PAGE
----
From a standing start in 2018, the BioPhorum Cell & Gene Therapy (C>) Phorum has made huge progress on a range of initiatives aimed at supporting the faster delivery of C> products to market. These projects will lower business and supply chain risk, and accelerate the adoption of technical solutions.
Exploiting BioPhorum’s knowledge base
A crucial part of the Phorum’s success is how it accesses the wealth of knowledge built up by the wider BioPhorum membership—knowledge that is of interest to anyone establishing a new C> production line.
For example, it has pulled together a summary of work completed by other Phorums, e.g. Drug Substance, Fill Finish and Technology Roadmapping. This includes links to more than 30 BioPhorum documents and details of more than 30 C> Phorum documents and work areas.
One of the current topics receiving some focus is the future of C> multi-product facility design, which was one of the subjects discussed at a face-to-meeting in September 2019 in North Carolina, US. This had a great turnout with 53 members from 17 companies, most of whom also made a site visit to see a C> facility and share information and thoughts about its design and operation.
Site visit – bluebird bio
The tour was hosted by bluebird bio, which is at the forefront in gene therapy and so the facility fits really well with the Phorum’s CG&T membership.
Following an $80m investment, the leading-edge, 125,000ft2 facility includes warehousing and quality control testing laboratories. The site was opened in March 2019 and contains three suites capable of producing lentiviral vector (LVV) at 200l volumes. The LVV will be used for the company’s gene and cell therapies to treat multiple myeloma.
We visited two separate microbiology labs and the warehouse that has ambient temperature, cold room and -20oC storage spaces. We were also able to view three manufacturing suites capable of producing three separate products in parallel.
Our host made the tour an incredibly open and two-way experience. Each department visited was led by a specialist who answered questions and discussed how to solve facility design problems. The company also asked for feedback on its facility. This openness was a highlight of the tour and mirrored the approach of the BioPhorum team.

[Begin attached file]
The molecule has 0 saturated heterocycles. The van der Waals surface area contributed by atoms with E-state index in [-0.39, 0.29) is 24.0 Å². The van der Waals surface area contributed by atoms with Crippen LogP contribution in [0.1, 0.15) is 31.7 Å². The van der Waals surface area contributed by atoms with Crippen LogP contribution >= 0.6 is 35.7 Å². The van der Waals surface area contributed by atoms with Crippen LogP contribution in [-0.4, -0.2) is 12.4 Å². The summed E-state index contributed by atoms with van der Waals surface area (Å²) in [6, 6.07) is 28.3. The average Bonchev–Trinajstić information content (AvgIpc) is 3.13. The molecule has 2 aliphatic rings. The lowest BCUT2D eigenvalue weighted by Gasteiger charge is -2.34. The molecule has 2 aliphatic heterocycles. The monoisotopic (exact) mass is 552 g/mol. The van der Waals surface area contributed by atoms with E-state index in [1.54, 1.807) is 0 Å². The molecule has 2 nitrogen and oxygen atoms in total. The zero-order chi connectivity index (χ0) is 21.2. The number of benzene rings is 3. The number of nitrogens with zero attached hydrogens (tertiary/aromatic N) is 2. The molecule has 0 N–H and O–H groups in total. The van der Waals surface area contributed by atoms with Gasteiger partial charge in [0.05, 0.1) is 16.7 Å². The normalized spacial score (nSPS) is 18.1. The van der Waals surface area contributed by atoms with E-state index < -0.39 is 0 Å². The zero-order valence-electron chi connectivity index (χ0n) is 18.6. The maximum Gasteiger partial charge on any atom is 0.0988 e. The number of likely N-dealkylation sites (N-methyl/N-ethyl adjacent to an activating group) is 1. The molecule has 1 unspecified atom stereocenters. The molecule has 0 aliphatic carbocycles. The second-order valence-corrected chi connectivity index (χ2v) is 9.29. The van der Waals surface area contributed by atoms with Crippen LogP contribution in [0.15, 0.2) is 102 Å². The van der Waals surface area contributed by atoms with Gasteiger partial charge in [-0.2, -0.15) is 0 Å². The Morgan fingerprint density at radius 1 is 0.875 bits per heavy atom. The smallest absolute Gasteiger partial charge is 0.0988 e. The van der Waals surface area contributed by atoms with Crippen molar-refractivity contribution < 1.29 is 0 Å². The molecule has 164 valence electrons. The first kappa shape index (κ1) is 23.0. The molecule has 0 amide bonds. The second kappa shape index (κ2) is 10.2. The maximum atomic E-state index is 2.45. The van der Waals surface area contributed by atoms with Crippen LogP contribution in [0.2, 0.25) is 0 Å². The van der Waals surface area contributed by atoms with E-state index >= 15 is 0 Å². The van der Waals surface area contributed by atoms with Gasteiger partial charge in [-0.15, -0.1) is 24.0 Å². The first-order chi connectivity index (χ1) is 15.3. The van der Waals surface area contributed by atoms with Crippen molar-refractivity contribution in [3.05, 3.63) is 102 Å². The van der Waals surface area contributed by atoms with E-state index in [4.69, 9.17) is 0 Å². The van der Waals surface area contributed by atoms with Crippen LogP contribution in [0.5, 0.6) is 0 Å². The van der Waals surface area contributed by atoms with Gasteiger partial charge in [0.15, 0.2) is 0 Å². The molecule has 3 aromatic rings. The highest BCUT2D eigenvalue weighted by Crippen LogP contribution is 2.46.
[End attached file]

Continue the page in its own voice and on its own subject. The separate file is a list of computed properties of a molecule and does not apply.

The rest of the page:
“I found the C> Phorum meeting in North Carolina to be extremely interesting and useful,” said Sridhar Pennathur, Senior Director/Fellow, Biopharmaceutical Development at AstraZeneca-Biologics. “It was great to meet and interact with colleagues from various companies as it gave me an opportunity to learn from their experiences. The highlight of the meeting for me had to be the tour of the bluebird bio facility. The staff there were so generous with their time and willingness to share their knowledge.”
We then held a face-to-face meeting where a headline topic was multi-product facility design. This is a hot topic in the industry and dovetailed perfectly with the bluebird bio site visit.
C> is still a relatively new area to be commercialized and companies are considering how to successfully manufacture multiple products/batches using the complex processes of C>. Many are therefore looking at designing new facilities or modifying existing sites to enable C> manufacture while future-proofing their designs.
The members around the table were very keen to discuss and share experiences on this topic—a sign of their interest was that many discussions could not be completed in the time available. All ideas and thoughts were carefully documented and a future action list drawn up for further work within the BioPhorum teams—none of these valuable discussions will be lost.
Two presentations generated a lot of debate. The first was a case study on the design concept for a viral vector manufacturing facility, the second covered the challenges in a C> manufacturing facility using mock scenarios. This was followed by breakout groups on segregation and changeover, containment and protection, and construction design.
We also discussed environmental health and safety (EHS) and biosafety, which is critical for facility design. This centered on the importance of the safety of operators, support staff and emergency responders—but focused on commercial-scale production, which is where standards and regulations lag behind industry’s release of new products.
“The face-to-face meeting is a valuable platform for industry peers to get together and share common challenges, possible solutions and best practices,” said Sarah Yuan, Vice President, Process & Analytical Development at bluebird bio. “At the September meeting, we covered topics ranging from virus and cellular processes to facility design and EHS. The organizers employed a number of discussion formats to ensure all delegates were engaged throughout the two-day sessions.”
The group also reviewed a planned article, Environmental Health and BioSafety Risk Assessment Guidance for Commercial Scale Cell and Gene Therapy Manufacturing, detailing the EHS areas to be considered when establishing a new manufacturing facility.
Future actions include producing a summary of multi-product facility design considerations for C> (encompassing mock scenarios for C> facility designs) and a summary of the critical risks and potential mitigation actions for different C> facility types. Discussions on identifying the best solutions for the whole sector will continue throughout 2020.
For more information about the Cell & Gene Therapy Phorum, and how to become a member, please contact Helen Hay email@example.com